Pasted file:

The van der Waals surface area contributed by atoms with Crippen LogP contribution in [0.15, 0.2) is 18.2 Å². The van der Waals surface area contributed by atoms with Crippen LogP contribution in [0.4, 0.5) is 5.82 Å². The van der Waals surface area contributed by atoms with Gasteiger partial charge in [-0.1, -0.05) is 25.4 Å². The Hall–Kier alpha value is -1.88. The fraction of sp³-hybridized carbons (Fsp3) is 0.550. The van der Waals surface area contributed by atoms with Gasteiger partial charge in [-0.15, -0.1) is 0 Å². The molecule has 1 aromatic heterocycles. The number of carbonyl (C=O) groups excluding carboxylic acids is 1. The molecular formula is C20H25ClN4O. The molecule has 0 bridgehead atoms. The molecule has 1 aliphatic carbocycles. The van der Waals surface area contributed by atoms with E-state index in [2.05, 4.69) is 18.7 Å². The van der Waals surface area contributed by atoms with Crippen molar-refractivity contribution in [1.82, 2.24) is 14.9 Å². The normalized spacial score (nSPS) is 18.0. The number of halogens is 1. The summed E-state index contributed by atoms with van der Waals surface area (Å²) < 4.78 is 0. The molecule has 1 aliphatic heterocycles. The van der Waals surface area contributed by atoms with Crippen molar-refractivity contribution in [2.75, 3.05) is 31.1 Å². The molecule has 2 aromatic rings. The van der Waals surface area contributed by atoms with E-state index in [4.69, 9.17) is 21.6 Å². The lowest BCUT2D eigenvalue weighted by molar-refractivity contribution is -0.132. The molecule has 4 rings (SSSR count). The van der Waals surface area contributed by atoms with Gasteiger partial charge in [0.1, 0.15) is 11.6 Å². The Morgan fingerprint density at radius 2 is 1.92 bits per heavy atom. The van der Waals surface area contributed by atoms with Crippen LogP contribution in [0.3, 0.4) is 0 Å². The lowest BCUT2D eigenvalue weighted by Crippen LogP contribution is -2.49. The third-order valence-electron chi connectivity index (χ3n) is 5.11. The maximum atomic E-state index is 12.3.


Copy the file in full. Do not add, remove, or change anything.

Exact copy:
The van der Waals surface area contributed by atoms with Crippen LogP contribution in [0.15, 0.2) is 18.2 Å². The van der Waals surface area contributed by atoms with Crippen LogP contribution in [0.4, 0.5) is 5.82 Å². The van der Waals surface area contributed by atoms with Gasteiger partial charge in [-0.1, -0.05) is 25.4 Å². The Hall–Kier alpha value is -1.88. The fraction of sp³-hybridized carbons (Fsp3) is 0.550. The van der Waals surface area contributed by atoms with Gasteiger partial charge in [-0.15, -0.1) is 0 Å². The molecule has 1 aromatic heterocycles. The number of carbonyl (C=O) groups excluding carboxylic acids is 1. The molecular formula is C20H25ClN4O. The molecule has 0 bridgehead atoms. The molecule has 1 aliphatic carbocycles. The van der Waals surface area contributed by atoms with E-state index in [2.05, 4.69) is 18.7 Å². The van der Waals surface area contributed by atoms with Crippen molar-refractivity contribution in [1.82, 2.24) is 14.9 Å². The normalized spacial score (nSPS) is 18.0. The number of halogens is 1. The summed E-state index contributed by atoms with van der Waals surface area (Å²) < 4.78 is 0. The molecule has 1 aliphatic heterocycles. The van der Waals surface area contributed by atoms with Crippen molar-refractivity contribution in [2.75, 3.05) is 31.1 Å². The molecule has 2 aromatic rings. The van der Waals surface area contributed by atoms with E-state index in [4.69, 9.17) is 21.6 Å². The lowest BCUT2D eigenvalue weighted by molar-refractivity contribution is -0.132. The molecule has 4 rings (SSSR count). The van der Waals surface area contributed by atoms with Gasteiger partial charge in [0.1, 0.15) is 11.6 Å². The Morgan fingerprint density at radius 2 is 1.92 bits per heavy atom. The van der Waals surface area contributed by atoms with Crippen LogP contribution in [0.3, 0.4) is 0 Å². The lowest BCUT2D eigenvalue weighted by Crippen LogP contribution is -2.49. The third-order valence-electron chi connectivity index (χ3n) is 5.11. The maximum atomic E-state index is 12.3.